Kata is a Japanese word for detailed choreographed patterns of movements practised either solo or in pairs. The term form is used for the corresponding concept in non-Japanese martial arts in general.
Kata is used in many traditional Japanese arts, such as theatre forms like kabuki and schools of tea ceremony (chado), but are most commonly known for their presence in martial arts. Kata is used by most Japanese and Okinawan martial arts, such as aikido, judo, kendo, and karate. Our Goju Ryu system has 12 core kata in its standard curriculum; below is a list of them.
Gekisai Dai Ichi: “To Attack and Destroy 1
This kata was developed by Chojun Miyagi in 1936, and it is the first kata to be taught to beginners.
Gekisai Dai Ni: “To Attack and Destroy 2
Gekisai dai ni was also developed by Chojun Miyagi to incorporate slightly “softer” techniques, although it follows a similar pattern to that of Gekisai Dai Ichi. It involves the use of open-handed and circular techniques, and it is the second kata to be taught to beginners.
Saifa – “To Smash and Tear”
This is usually the first advanced Goju-ryu kata the karateka (practitioner of karate) learns after gekisai dai ichi and gekisai dai ni. The centre of the kata is the sagi ashi dachi, or crane/heron stance where you stand on one foot with the toes of the raised foot lightly touching the knee of the standing leg.
Seiyunchin: “To Control and Pull”
Seiunchin involves the use of techniques to unbalance, throw, and grapple with your opponent. It contains close-quarter striking, sweeps, takedowns, and throws.
Shisochin: “To Destroy in For Directions”
Shisochin integrates powerful linear attacks (shotei zuki) and circular movements and blocks. It was the favourite kata of the late Miyagi.
Sanseiru: “To Destroy in Four Directions”
Sanseru teaches how to move around the opponent in close-quarter fights and emphasises the destruction of the opponent’s mobility by means of kanzetsu geri.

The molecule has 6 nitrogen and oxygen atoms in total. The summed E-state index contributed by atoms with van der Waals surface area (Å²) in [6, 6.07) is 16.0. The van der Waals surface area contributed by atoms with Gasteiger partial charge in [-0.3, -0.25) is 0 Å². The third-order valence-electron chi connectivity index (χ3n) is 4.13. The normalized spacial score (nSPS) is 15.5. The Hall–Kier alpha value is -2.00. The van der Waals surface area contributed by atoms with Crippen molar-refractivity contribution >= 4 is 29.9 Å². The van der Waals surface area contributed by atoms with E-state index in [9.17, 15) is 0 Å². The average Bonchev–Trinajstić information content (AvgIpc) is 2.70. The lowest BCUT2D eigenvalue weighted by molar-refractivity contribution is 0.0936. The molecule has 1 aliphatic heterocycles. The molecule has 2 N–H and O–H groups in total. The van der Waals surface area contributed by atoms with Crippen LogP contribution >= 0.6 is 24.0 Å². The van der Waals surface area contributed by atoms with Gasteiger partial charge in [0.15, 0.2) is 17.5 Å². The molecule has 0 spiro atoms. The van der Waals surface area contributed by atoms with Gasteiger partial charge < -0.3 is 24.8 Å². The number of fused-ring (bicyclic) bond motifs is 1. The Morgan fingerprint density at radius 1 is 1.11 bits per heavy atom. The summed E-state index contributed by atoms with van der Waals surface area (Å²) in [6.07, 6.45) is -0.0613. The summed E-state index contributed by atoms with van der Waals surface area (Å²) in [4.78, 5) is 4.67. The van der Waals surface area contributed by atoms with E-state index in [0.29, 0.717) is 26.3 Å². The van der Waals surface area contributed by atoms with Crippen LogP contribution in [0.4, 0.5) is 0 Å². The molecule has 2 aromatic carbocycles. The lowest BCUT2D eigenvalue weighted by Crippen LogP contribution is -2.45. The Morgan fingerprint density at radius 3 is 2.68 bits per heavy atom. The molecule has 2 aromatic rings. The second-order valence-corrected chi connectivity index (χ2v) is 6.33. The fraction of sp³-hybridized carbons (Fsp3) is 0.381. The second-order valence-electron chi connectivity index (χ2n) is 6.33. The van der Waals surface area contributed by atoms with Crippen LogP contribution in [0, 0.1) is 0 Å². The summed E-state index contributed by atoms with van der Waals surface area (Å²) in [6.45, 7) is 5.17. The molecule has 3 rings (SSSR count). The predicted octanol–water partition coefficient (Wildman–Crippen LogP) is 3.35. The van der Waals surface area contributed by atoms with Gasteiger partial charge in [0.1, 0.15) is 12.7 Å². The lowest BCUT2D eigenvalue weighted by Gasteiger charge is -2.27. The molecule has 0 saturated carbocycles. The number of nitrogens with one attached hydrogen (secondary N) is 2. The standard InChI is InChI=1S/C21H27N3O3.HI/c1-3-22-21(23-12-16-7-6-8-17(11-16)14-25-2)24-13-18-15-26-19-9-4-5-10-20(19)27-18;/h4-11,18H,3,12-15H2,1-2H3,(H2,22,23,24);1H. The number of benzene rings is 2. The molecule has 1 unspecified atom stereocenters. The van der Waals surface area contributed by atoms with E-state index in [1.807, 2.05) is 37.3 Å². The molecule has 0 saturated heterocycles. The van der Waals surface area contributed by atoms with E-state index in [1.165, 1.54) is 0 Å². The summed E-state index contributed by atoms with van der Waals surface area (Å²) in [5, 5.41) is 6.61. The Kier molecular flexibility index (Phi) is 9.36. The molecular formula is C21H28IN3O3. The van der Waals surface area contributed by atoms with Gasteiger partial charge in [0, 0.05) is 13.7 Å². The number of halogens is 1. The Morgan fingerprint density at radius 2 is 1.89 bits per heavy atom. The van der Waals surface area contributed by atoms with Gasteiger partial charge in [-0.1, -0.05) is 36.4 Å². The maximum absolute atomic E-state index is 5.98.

Sepai, “18 Hands”
Sepai incorporates both four-directional movements and 45-degree angular attacks, incorporating techniques for both long-distance and close-quarter combat.
Kururunfa: “Holding, Striking Suddenly”
This kata technique is based on the Chinese Praying Mantis style.
Seisan: “13 Hands”
Seisan is thought to be one of the oldest katas, and similar variants of the same pattern or form are to be found in many other styles of karate.
Suparinpei, “108 Hands”
It is the most advanced Goju-Ryu kata.
Sanchin, “3 Battles”
In the past, student karatekas were often required to spend years mastering the movements and breathing techniques of Sanchin before they were taught any other katas. The EGKA teaches Chojun Miyagi’s version of Sanchin, where the karateka goes first forward and then backwards without turning. Another version was taught by Kanryo Higaonna, in which the karateka always moves forward by incorporating two 180-degree turns.
Tensho: Rotating Palms
Tensho was created in 1921 as “softer sanchin” by Chojun Miyagi. It is a combination of hard dynamic tension with deep breathing and soft, flowing hand movements.
Higaonna Sensei writes that “Karate begins and ends with kata. Kata is the essence and foundation of karate, and it represents the accumulation of more than 1000 years of knowledge. Formed by numerous masters throughout the ages through dedicated training and research, the kata are like a map to guide us and, as such, should never be changed or tampered with.”
Almost all of the kata have a corresponding bunkai, a prearranged two-person fighting drill. These drills help the student to understand the applications of the kata, establish proper rhythm and flow, practise constant attack and defense, and safely practise dangerous moves on a partner.